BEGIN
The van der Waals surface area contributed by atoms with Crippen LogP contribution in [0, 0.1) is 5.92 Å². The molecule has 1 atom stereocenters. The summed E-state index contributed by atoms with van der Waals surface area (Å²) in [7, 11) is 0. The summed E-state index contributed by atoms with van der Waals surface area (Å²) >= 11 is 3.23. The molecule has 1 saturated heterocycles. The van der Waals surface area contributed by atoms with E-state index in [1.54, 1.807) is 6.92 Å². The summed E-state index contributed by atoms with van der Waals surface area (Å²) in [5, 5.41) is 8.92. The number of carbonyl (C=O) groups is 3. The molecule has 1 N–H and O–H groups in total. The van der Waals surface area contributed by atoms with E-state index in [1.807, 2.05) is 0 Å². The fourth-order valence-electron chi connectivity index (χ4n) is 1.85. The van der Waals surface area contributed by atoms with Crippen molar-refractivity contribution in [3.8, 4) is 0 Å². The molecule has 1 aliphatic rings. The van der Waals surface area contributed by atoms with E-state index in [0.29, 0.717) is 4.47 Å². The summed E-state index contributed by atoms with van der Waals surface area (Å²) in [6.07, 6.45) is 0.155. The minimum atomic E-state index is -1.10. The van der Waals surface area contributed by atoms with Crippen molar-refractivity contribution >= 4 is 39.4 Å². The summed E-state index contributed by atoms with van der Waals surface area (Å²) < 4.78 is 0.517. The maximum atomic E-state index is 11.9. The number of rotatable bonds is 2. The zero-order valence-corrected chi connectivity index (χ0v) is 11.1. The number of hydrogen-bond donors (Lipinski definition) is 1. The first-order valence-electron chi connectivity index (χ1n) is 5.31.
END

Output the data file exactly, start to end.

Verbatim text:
The van der Waals surface area contributed by atoms with Crippen LogP contribution in [0, 0.1) is 5.92 Å². The molecule has 1 atom stereocenters. The summed E-state index contributed by atoms with van der Waals surface area (Å²) in [7, 11) is 0. The summed E-state index contributed by atoms with van der Waals surface area (Å²) >= 11 is 3.23. The molecule has 1 saturated heterocycles. The van der Waals surface area contributed by atoms with E-state index in [1.54, 1.807) is 6.92 Å². The summed E-state index contributed by atoms with van der Waals surface area (Å²) in [5, 5.41) is 8.92. The number of carbonyl (C=O) groups is 3. The molecule has 1 N–H and O–H groups in total. The van der Waals surface area contributed by atoms with E-state index in [1.807, 2.05) is 0 Å². The fourth-order valence-electron chi connectivity index (χ4n) is 1.85. The van der Waals surface area contributed by atoms with Crippen molar-refractivity contribution in [3.8, 4) is 0 Å². The molecule has 1 aliphatic rings. The van der Waals surface area contributed by atoms with E-state index in [0.29, 0.717) is 4.47 Å². The summed E-state index contributed by atoms with van der Waals surface area (Å²) in [6.07, 6.45) is 0.155. The minimum atomic E-state index is -1.10. The van der Waals surface area contributed by atoms with Crippen molar-refractivity contribution >= 4 is 39.4 Å². The summed E-state index contributed by atoms with van der Waals surface area (Å²) < 4.78 is 0.517. The maximum atomic E-state index is 11.9. The number of rotatable bonds is 2. The zero-order valence-corrected chi connectivity index (χ0v) is 11.1. The number of hydrogen-bond donors (Lipinski definition) is 1. The first-order valence-electron chi connectivity index (χ1n) is 5.31.